Interview: James Nylen

James Nylen

James in Iguazu Falls

James Nylen is from the USA and he is a software developer. He works primarily on the open-source code for the WordPress project, and most of the work that he does is therefore open to the public to see and collaborate on, which is pretty cool, he tell us. For example, he recently led the 4.7.3 release of WordPress from Buenos Aires.

He works for Automattic.  And he wants to take advantage to tell us: pick our own titles, currently mine is “JSON Wrangler”.  And yes, we are hiring :).  You can find him on Facebook or see their travels on his website.

1. How did you started working remotely? How did you do the switch?

I was working as an actuary for an insurance company and decided that I wanted to find a job with a more flexible schedule so that I could work the hours of my choosing and travel while working.

2.Which are the main advantages that you find that remote work has?

Schedule and location flexibility. Ability to find a working environment and style that works for you individually. Freedom in general.

3. Do you think you have disadvantages or that you’re missing something by working remotely?

Yes, definitely – it’s easy to miss human interaction in real life, which is really important. While traveling especially, it can also be difficult to continue working productively.

4. From which cities or countries have you worked from since you have become remote? Which has been your favourite one?

Portland and a couple other places in Oregon; London; Amsterdam; Venice; Chattanooga, Tennessee; Atlanta, Georgia; Chicago; Tamarindo, Costa Rica; Vancouver; Medellín and a couple other places in Colombia; New Orleans; Buenos Aires. More to come, and I’m probably forgetting a few 🙂
Too difficult to name a favorite! I’ve enjoyed them all in different ways.

5. From which type of place do you prefer to work from? Coworking spaces, coffee shops or others?

I like coffee shops, especially if they also serve food / drinks / sell books and things like that. Usually, I prefer local cafés with a very “homestyle” decor, where it is clear that the owners have put a lot of time and energy into taking care of the place.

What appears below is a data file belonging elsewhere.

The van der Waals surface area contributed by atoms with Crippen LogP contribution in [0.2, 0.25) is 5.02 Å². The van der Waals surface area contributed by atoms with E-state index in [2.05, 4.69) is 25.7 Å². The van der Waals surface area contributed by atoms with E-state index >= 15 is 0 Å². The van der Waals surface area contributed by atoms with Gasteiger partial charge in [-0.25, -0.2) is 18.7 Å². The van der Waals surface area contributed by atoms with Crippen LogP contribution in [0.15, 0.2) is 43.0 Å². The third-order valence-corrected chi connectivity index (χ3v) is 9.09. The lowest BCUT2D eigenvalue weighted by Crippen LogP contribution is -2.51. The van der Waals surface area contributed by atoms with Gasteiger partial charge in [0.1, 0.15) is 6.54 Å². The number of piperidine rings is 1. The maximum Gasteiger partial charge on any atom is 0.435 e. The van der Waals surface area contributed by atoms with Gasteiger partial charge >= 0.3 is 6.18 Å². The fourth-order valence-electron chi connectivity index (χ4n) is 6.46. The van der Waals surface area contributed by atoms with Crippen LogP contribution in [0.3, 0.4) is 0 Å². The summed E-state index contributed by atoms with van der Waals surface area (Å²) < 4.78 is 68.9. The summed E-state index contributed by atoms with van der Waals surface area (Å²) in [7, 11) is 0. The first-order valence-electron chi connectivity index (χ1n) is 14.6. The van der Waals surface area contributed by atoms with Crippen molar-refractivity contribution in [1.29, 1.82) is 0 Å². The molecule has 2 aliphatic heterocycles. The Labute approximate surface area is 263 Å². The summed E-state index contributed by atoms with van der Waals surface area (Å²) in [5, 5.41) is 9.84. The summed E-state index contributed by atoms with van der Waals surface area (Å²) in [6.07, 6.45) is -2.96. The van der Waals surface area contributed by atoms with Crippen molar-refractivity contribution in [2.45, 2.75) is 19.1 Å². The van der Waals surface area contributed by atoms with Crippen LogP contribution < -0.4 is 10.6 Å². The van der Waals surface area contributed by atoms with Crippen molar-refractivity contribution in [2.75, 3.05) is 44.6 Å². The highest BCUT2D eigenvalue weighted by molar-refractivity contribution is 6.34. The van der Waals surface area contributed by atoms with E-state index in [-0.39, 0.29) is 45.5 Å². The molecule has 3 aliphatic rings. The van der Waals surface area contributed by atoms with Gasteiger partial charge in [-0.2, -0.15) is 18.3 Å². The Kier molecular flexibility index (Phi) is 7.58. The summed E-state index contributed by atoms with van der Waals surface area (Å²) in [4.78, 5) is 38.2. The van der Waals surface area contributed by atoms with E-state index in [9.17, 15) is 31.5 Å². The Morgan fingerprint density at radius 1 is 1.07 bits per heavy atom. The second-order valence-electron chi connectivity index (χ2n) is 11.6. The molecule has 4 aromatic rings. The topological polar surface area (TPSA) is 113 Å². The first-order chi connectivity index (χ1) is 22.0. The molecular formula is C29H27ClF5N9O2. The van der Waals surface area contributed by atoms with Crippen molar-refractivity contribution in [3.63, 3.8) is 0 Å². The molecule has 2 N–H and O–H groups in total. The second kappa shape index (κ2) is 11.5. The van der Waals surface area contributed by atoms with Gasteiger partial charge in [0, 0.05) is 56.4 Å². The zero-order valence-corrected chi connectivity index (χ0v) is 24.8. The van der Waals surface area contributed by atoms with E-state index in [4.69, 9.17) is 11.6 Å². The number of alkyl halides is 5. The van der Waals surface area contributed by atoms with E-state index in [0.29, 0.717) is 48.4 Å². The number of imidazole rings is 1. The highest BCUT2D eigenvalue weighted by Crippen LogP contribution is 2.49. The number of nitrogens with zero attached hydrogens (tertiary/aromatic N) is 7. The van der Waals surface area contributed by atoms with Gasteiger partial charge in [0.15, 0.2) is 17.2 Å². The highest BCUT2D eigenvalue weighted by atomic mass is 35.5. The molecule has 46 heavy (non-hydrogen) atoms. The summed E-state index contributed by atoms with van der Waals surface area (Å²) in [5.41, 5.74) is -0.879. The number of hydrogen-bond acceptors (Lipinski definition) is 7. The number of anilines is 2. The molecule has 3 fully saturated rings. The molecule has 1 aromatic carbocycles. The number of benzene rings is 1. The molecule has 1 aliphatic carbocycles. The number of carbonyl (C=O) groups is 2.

But as long as the WiFi is good and it’s not too loud, I can work from anywhere. I also quite enjoy working on airplanes, oddly enough.

6. Which places would you like to travel to while working remotely or working from?

More countries in Latin America and Europe, more places in Canada, and I still haven’t been to Asia at all. Open to suggestions 🙂

7. What would you say to the companies that don’t believe in hiring employees who work remotely?

Remote working is an amazing benefit, and you will open up a whole new pool of talent (worldwide!) by supporting your employees with this option. In terms of personality, I would say that remote workers are more likely to have an unconventional approach to life in general, which carries through well to solving problems at work.
However, there are definitely things to watch out for. For example, it would be pretty easy for a company to start a remote work program which inadvertently creates two classes of employees. If a lot of meetings and interactions are still happening in the office, then remote workers could easily be “left out” of important decisions.

8. Which tools do you use to work remotely?

Slack, Slack, Slack. for video calls.  For work tracking, there are lots of options, but at Automattic we make heavy use of p2 blogs.  GitHub is also excellent for collaborating on software projects.

9. How do you manage your business and taxes as a remote working professional?

This is a lot easier for me than for someone working freelance. There is always plenty of stuff to do at my company, and I know how to find it by talking to people and/or by using our public or internal tools for task tracking. Taxes aren’t so bad either, my employer takes care of that through standard payroll deductions and for the most part I just have to file a normal tax return.

10. What advice would you give to people looking to work remotely and companies doing the remote switch?

People looking to work remotely: Technology continues to open amazing opportunities for us, but when you’re working remotely you need to make sure that you still interact with people in real life and continue working productively. You can join groups for your hobbies outside of work (digital nomad / traveling groups is a good one!) I’d also recommend tracking your time or just a basic list of what you do each day.

Companies doing the remote switch: Make sure you have self-motivated employees and a culture of trust. Of course, these are good things in general but there is inherently less supervision for remote work. Make sure remote workers can fully participate in all parts of the company. In my opinion fully distributed companies are the best way to achieve this.

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One Comment

  1. Great interview. Thanks for shedding some good ideas on this nomadic mind!

    JJ Ruescas
    4 April, 2017 Reply

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